6.Abraham Lincoln had declared many times that the Union was "inseparable" and "indivisible." After his death, and when the war was over, the ratification by the Southern States of the Thirteenth Amendment, abolishing slavery, had been accepted as legal. But Congress in the 1867 law imposed the specific conditions under which the Southern States would be "entitled to representation in Congress."
    7.Congress, in passing the 1867 law that declared the Southern States could not have their seats in either the Senate or House in the next session unless they ratified the "Fourteenth Amendment," took an unprecedented step. No such right — to compel a State by an act of Congress to ratify a constitutional amendment — is to be found anywhere in the Constitution. Nor has this procedure ever been sanctioned by the Supreme Court of the United States.
    8.President Andrew Johnson publicly denounced this law as unconstitutional. But it was passed over his veto.
    9.Secretary of State Seward was on the spot in July 1868 when the various "ratifications" of a spurious nature were placed before him. The legislatures of Ohio and New Jersey had notified him that they rescinded their earlier action of ratification. He said in his official proclamation that he was not authorized as Secretary of State "to determine and decide doubtful questions as to the authenticity of the organization of State legislatures or as to the power of any State legislature to recall a previous act or resolution of ratification." He added that the amendment was valid "if the resolutions of the legislatures of Ohio and New Jersey, ratifying the aforesaid amendment, are to be deemed as remaining of full force and effect, notwithstanding the subsequent resolutions of the legislatures of these States." This was a very big "if." It will be noted that the real issue, therefore, is not only whether the forced "ratification" by the ten Southern States was lawful, but whether the withdrawal by the legislatures of Ohio and New Jersey — two Northern States — was legal. The right of a State, by action of its legislature, to change its mind at any time before the final proclamation of ratification is issued by the Secretary of State has been confirmed in connection with other constitutional amendments.
    10.The Oregon Legislature in October 1868 — three months after the Secretary's proclamation was issued — passed a rescinding resolution, which argued that the "Fourteenth Amendment" had not been ratified by three fourths of the States and that the "ratifications" in the Southern States were "usurpations, unconstitutional, revolutionary and void" and that, "until such ratification is completed, any State has a right to withdraw its assent to any proposed amendment." ..."<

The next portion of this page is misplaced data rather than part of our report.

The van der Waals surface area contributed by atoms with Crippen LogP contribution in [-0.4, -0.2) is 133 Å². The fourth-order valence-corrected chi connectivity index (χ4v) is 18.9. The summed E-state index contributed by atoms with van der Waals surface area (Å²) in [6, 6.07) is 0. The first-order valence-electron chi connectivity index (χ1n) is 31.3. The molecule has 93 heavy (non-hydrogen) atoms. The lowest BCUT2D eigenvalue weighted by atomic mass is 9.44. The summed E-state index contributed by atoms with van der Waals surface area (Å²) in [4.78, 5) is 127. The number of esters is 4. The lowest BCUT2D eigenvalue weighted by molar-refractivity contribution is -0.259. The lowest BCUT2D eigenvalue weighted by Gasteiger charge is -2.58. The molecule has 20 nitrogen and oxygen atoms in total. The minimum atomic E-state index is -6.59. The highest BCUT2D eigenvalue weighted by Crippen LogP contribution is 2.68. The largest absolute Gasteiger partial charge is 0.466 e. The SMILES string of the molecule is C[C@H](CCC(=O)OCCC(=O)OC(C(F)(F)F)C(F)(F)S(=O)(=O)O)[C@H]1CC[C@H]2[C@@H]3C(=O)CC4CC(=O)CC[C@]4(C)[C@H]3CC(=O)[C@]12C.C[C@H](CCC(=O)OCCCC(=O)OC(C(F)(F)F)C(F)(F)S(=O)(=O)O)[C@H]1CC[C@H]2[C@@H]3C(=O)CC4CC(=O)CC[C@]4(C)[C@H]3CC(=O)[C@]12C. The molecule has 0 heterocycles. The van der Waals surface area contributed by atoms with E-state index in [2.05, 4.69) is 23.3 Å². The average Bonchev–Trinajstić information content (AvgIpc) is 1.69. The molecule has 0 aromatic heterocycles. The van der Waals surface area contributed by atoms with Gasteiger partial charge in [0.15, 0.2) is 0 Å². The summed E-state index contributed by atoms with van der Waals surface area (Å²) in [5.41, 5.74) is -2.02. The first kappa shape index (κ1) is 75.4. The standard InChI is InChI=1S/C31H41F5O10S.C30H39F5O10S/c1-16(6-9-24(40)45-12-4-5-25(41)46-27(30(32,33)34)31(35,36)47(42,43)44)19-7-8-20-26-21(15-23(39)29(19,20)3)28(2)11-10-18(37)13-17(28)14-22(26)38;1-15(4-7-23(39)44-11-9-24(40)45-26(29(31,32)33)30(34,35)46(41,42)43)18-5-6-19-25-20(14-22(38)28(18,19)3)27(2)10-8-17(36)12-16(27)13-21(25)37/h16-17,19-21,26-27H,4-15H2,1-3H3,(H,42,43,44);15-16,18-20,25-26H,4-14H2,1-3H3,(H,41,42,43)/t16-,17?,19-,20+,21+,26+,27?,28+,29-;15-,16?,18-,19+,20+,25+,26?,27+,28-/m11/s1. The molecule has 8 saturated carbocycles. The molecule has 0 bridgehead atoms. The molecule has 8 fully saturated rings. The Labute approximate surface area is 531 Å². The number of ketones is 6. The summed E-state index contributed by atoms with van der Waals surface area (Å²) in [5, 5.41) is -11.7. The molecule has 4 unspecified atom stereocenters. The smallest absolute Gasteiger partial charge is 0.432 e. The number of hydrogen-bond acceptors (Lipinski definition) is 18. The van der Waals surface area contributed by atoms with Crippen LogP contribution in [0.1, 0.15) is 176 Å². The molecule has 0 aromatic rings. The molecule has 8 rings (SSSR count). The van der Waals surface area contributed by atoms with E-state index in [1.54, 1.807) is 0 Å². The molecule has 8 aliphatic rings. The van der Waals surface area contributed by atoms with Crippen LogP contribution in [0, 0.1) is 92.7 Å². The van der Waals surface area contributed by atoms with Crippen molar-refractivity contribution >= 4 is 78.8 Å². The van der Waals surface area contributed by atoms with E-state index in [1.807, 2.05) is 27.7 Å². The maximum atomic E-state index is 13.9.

continue -> David Lawrence: There is No "Fourteenth Amendment"!
    I'm not sure if you're being serious or not. If you are then I'll point out that the invalidity of the 14th would only serve to remove any basis for applying the 2nd (or any of the BoR for that matter) to the states.

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    Re: California's "may issue" rule ruled unconstitutional

    The "may issue" law was clearly unconstitutional, a political hack-job by those who would like to see gun ownership by the citizenry completely abolished. I'm surprised that the 9th court overruled the law, but probably because I've been brainwashed that the 9th is the most liberal arm of the democratic party. I've usually agreed with their rulings in the past (although those rulings would have been considered "liberal"), particularly when it refused to allow California to ban gay marriages or overturn the medical marijuana vote, and I certainly agree with their ruling now.

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    Re: California's "may issue" rule ruled unconstitutional

    Quote Originally Posted by APACHERAT View Post
    But but but there is no "Fourteenth Amendment"!

    When I was attending UCLB I took a course on the Constitution. The book we were required to purchase was written by a well know Constitutional scholar and it was interesting that he was also our professor. $$$

    While thumbing through the book when I came to the Fourteenth Amendment it was only one page with one sentence. The Fourteenth Amendment was unconstitutional.

    There are more than a few Constitutional scholars who say the same thing. They have a ligament argument.

    There is No "Fourteenth Amendment"!